@cincodenada @lilletale @Natanox @tard @slartibartfast i explained it to my fiancee by reading the captions and saying "and the image is of X on a subway" for each one
I feel like its weird to leave it till the last line bc those of us who can see the pictures can see that they're pictures of a subway before we're done reading all of the image
@raphaelmorgan @slartibartfast Ah, but that loses out on my favorite part of the joke! When I read it I wasn't paying that much attention to the images because illustrations like this usually don't really add information, so it wasn't until the third image that I went "hey, wait a minute..." and looked at the fourth, then back at the first two. And judging by the responses I'm not the only one, plenty of people missed it altogether! Explicitly calling out that it's a subway every time loses that part of the joke.
I might be reading into it, but for me at least the images definitely get progressively more obviously-subway at a glance when read RTL, the first two are easily parseable as car-tunnels if you aren't looking too close, whereas the fourth is obviously a train.
It's the double-take element that I enjoyed most about this - otherwise it's just variations of the same joke told four times, which is good, but not quite as good as not realizing the joke until halfway through.
@raphaelmorgan @slartibartfast Obviously I've way overthought this 😅 But for a text description, between the options of showing your hand after each image, and withholding the joke until the end, I think the latter comes closer to the original.
I did consider how you might get closer - maybe image descriptions that reference trains obliquely at first, then more obviously? Off the cuff, perhaps:
"A view down a tunnel, with people walking and an overhead sign. A yellow line is visible along the left side of the floor."
"Two people chatting, with one person sitting in front of a rectangular panel, looking at the second person who is laughing"
"Another tunnel with people and an overhead LED arrival sign. On the right is a long metal panel windows and metal sliding doors. A person in a wheelchair waits on the platform for the doors to open."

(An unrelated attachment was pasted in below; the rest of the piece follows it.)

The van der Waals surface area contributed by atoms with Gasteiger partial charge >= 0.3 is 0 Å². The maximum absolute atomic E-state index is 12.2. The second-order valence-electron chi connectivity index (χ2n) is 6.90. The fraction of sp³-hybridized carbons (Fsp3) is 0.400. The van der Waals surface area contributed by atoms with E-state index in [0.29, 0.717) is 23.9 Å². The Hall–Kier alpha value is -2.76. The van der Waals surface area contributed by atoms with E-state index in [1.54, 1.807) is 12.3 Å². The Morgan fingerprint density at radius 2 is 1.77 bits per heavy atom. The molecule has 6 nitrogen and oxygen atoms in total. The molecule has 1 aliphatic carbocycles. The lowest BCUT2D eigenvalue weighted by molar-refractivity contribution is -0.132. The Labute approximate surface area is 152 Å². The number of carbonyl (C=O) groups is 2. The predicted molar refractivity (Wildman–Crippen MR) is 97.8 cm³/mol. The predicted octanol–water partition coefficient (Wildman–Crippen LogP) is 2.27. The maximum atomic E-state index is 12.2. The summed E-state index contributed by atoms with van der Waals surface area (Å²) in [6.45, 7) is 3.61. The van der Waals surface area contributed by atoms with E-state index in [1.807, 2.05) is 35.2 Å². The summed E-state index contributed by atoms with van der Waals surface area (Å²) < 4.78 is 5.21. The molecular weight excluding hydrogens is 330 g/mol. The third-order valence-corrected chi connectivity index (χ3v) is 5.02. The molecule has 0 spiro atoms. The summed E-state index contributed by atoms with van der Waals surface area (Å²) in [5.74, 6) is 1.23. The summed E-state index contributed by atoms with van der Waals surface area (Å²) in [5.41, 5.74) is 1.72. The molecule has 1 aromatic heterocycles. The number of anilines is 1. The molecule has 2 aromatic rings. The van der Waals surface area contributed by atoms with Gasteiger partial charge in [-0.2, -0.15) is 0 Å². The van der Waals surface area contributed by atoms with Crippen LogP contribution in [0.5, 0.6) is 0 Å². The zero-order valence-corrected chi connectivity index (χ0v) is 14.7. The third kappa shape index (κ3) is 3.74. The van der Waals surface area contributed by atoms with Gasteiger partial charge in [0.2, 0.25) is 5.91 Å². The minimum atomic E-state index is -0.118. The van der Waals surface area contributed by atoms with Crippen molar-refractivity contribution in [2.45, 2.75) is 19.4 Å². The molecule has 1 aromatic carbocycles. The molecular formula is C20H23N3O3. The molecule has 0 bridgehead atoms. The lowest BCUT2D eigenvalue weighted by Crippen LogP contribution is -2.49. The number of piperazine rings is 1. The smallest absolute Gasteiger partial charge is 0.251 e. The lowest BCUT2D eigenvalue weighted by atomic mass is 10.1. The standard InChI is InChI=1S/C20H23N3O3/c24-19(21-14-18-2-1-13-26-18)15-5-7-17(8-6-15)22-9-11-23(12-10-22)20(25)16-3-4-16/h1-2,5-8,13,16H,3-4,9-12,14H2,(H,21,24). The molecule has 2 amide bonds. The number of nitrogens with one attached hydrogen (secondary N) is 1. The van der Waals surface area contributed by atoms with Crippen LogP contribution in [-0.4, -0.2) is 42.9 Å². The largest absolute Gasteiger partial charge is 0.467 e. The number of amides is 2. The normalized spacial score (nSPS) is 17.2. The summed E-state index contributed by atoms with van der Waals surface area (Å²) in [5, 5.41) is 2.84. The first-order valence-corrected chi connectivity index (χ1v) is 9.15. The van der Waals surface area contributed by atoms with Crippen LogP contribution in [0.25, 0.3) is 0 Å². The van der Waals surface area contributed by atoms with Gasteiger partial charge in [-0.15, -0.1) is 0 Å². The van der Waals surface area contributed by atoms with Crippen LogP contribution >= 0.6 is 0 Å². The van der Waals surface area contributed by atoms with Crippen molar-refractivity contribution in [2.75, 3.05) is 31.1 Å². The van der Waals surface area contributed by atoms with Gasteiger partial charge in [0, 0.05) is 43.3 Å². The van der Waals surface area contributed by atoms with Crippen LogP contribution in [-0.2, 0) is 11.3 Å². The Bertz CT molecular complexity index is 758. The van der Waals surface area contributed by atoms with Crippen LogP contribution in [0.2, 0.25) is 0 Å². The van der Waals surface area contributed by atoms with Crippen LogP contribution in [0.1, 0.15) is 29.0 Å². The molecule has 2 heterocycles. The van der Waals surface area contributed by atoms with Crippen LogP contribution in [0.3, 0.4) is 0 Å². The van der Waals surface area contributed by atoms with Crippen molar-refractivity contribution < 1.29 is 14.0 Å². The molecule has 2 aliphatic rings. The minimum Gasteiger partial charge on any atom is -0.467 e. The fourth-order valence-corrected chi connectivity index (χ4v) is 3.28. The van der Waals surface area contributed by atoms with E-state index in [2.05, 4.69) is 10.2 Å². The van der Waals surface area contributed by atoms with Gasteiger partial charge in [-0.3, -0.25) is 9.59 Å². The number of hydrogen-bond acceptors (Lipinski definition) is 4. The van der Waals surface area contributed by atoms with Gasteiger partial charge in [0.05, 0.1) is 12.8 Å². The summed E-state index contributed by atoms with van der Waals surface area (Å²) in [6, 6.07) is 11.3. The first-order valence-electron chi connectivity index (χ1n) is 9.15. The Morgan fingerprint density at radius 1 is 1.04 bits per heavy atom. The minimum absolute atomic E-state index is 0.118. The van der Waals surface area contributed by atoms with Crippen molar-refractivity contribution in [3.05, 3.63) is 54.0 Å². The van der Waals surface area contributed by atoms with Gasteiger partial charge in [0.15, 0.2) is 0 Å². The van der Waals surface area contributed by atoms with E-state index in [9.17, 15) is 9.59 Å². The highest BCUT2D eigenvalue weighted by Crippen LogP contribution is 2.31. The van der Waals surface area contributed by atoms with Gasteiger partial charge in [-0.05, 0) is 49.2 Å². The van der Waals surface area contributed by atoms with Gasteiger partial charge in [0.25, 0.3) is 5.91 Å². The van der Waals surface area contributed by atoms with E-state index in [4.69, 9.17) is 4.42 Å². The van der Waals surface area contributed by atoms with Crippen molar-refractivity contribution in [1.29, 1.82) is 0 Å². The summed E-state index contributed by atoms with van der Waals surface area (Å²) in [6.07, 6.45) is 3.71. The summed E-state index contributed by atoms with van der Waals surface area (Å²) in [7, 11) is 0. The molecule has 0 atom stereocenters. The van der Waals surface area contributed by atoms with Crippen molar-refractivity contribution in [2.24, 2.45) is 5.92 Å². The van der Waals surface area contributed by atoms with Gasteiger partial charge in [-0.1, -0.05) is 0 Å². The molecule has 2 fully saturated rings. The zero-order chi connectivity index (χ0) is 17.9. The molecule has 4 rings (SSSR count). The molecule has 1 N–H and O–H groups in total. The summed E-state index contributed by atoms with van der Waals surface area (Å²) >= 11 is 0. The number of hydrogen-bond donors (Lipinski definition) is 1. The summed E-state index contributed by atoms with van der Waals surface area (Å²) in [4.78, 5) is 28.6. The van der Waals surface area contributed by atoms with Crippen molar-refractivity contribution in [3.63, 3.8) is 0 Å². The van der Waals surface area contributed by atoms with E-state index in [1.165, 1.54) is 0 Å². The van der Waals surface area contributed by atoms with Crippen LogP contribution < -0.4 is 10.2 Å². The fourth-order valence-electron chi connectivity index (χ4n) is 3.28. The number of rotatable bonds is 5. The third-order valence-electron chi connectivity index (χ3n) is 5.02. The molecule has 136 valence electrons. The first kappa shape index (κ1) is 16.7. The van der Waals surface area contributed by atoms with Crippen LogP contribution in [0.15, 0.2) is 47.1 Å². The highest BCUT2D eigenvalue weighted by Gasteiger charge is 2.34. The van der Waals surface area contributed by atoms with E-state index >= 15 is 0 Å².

"A view downward on a pair of rusty iron couplers joined together. Below them are the ubiquitous railroad ties and metal tracks for a train."
@slartibartfast for self driving cars to fully work cars need to be connected to some shared network that communicate across different manufactures, just like how planes work. Until that happens this is just "incomplete autopilot"
@slartibartfast Hahaha took me until the third photo to clue in on the joke. To the other replies that made to to my instance: look closer, I think you might find you agree more with this meme than you think 😂
@slartibartfast *Gilfoyle voice*: "Kinda like that one?"
Also yes, self-driving cars already exist, but not as a consumer-purchaseable product!
Un'industria non impone un monopolio radicale a tutta una società per la semplice scarsità dei beni che produce o perché elimina dal mercato la concorrenza, bensì grazie alla capacità che possiede di creare e plasmare un bisogno che essa soltanto è in grado di soddisfare.
In tutta l'America Latina le scarpe sono rare, e molti non le portano mai: camminano a piedi nudi o calzano il più vasto assortimento di ottimi sandali che esista al mondo
@slartibartfast Yes. However, when driving in cities, your speed will be much slower. Any pedestrian knows that automatic cars stop when humans are on the road. So they'll cross the street anywhere, slowing down automatic car traffic.
I prefer buses (if the traffic isn't bad, or where real bus lanes exist) and above-gound trains for the view, but everything you wrote about subways is true.
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